And the face of the valleys as fine; The swains may in manners compare, But their love is not equal to mine.
Why term it a folly to grieve?
She is fairer than you can believe.
With her wit she engages the free, With her modesty pleases the grave;
She is every way pleasing to me. O you that have been of her train,
Come and join in my amorous lays ; I could lay down my life for the swain,
That will sing but a song in her praise. When he sings, may the nymphs of the town
Come trooping, and listen the while ; Nay, on him let not Phyllida frown,
But I cannot allow her to smile. For when Paridel tries in the dance
Any favour with Phyllis to find, O how, with one trivial glance,
Might she ruin the peace of my mind! In ringlets he dresses his hair,
And his crook is bestudded around; And his pipe oh my Phyllis, beware
Of a magic there is in the sound. 'Tis his with mock passion to glow,
Tis his in smooth tales to unfold How her face is as bright as the snow,
And her bosom, be sure, is as cold. How the nightingales labour the strain,
Wita the notes of his charmer to vie ; How they vary their accents in vain,
Repine at her triumphs, and die.'
And pillages every sweet;
He throws it at Phyllis's feet.
More sweet than the jessamine’y flower! What are pinks in a morn, to compare ?
What is eglantine after a shower! Then the lily no longer is white,
Then the rose is deprived of its bloom, Then the violets die with despite,
And the woodbines give up their perfume,' Thus glide the soft numbers along,
And he fancies no shepherd his peer; Yet I never should envy the song,
Were not Phyllis to lend it an ear.
IV, DISAPPOINTMENT. Ye shepherds, give ear to my lay,
And take no more heed of my sheep: They have nothing to do but to stray ;
I have nothing to do but to weep. Yet do not my folly reprove;
She was fair, and my passion begun; She smiled, and I could not but love;
She is faithless, and I am undone, Perhaps I was void of all thought:
Perhaps it was plain to foresee, That a nymph so complete would be sought
By a swain more engaging than me.
It banishes wisdom the while ;
Seems for ever adorned with a smile.
Ye that witness the woes I endure, Let reason instruct you to shun
What it cannot instruct you to cure. Beware how you loiter in vain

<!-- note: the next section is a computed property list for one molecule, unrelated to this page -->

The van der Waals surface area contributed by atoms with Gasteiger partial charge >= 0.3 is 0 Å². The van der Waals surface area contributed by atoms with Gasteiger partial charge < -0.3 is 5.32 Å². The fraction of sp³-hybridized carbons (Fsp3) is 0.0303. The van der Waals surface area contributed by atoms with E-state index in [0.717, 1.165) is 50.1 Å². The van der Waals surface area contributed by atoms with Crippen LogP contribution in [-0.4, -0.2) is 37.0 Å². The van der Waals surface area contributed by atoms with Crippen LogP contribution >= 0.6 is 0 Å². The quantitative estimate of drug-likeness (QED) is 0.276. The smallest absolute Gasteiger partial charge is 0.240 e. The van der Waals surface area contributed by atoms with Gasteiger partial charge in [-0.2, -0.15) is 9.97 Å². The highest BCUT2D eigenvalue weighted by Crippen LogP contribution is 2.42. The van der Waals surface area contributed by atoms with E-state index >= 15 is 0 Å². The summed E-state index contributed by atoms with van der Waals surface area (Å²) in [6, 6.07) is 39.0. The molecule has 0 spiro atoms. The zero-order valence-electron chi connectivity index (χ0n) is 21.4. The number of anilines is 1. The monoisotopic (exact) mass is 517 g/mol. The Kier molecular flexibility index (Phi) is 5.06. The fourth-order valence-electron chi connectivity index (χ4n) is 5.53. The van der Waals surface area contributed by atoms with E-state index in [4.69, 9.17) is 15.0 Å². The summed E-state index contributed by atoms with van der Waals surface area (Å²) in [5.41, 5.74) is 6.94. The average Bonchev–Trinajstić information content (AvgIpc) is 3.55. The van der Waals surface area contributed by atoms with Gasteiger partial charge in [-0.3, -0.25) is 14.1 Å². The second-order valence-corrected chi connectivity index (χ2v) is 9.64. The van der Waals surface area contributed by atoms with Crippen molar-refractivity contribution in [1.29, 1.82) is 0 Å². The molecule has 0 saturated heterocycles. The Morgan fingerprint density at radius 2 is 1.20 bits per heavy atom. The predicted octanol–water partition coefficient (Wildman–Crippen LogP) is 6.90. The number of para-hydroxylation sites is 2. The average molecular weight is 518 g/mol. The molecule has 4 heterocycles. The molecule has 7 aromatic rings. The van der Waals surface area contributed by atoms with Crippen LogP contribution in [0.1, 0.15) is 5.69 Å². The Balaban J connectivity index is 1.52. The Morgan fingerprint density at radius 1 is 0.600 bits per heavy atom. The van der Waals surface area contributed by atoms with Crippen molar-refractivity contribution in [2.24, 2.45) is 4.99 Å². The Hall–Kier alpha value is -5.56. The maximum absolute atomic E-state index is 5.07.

Amid nymphs of a higher degree : It is not for me to explain
How fair and how fickle they be. Alas! from the day that we met,
What hope of an end to my woes ? When I cannot endure to forget
The glance that undid my repose. Yet time may diminish the pain:
The flower, and the shrub, and the tree, Which I reared for her pleasure in vain,
In time may have comfort for me. The sweets of a dew-sprinkled rose,
The sound of a murmuring stream, The peace which from solitude flows,
Henceforth shall be Corydon's theme. High transports are shown to the sight,
But we are not to find them our own;
As I with my Phyllis had known.
To your deepest recesses I fly ;
I would vanish from every eye.
With the same sad complaint it begun; How she smiled, and I could not but love;
Was faithless, and I am undone!
Song:-Jemmy Dawson.* Come listen to my mournful tale,
Ye tender hearts and lovers dear; Nor will you scorn to heave a sigh,
Nor will you blush to shed a tear.
* Captain James Dawson, the amiable and unfortunate subject of these stanzas, was one of the eight officers belonging to the Manchester regiment of volunteers, in the service of the young chevalier, who were hanged, drawn, and quartered, on Kennington-Common in 1746.
And thou, dear Kitty, peerless maid,
The dismal scene was o'er and past, Do thou a pensive ear incline ;
The lover's mournful hearse retired; For thou canst weep at every wo,
The maid drew back her languid head, And pity every plaint but mine.
And, sighing forth his name, expired. Young Dawson was a gallant youth,
Though justice ever must prevail, A brighter never trod the plain ;
The tear my Kitty sheds is due ; And well he loved one charming maid,
For seldom shall she hear a tale
So sad, so tender, and so true.
[Written at an Inn at Henley.] And faultless was her beauteous forms,
To thee, fair Freedom, I retire And spotless was her virgin fame.
From flattery, cards, and dice, and din ; But curse on party's hateful strife,
Nor art thou found in mansions higher That led the favoured youth astray ;
Than the low cot or humble inn. The day the rebel clans appeared,
'Tis here with boundless power I reign, O had he never seen that day!
And every health which I begin Their colours and their sash he wore,
Converts dull port to bright champagne : And in the fatal dress was found ;
Such freedom crowns it at an inn. And now he must that death endure,
I fly from pomp, I fly from plate, Which gives the brave the keenest wound.
I fly from falsehood's specious grin ; How pale was then his true love's cheek,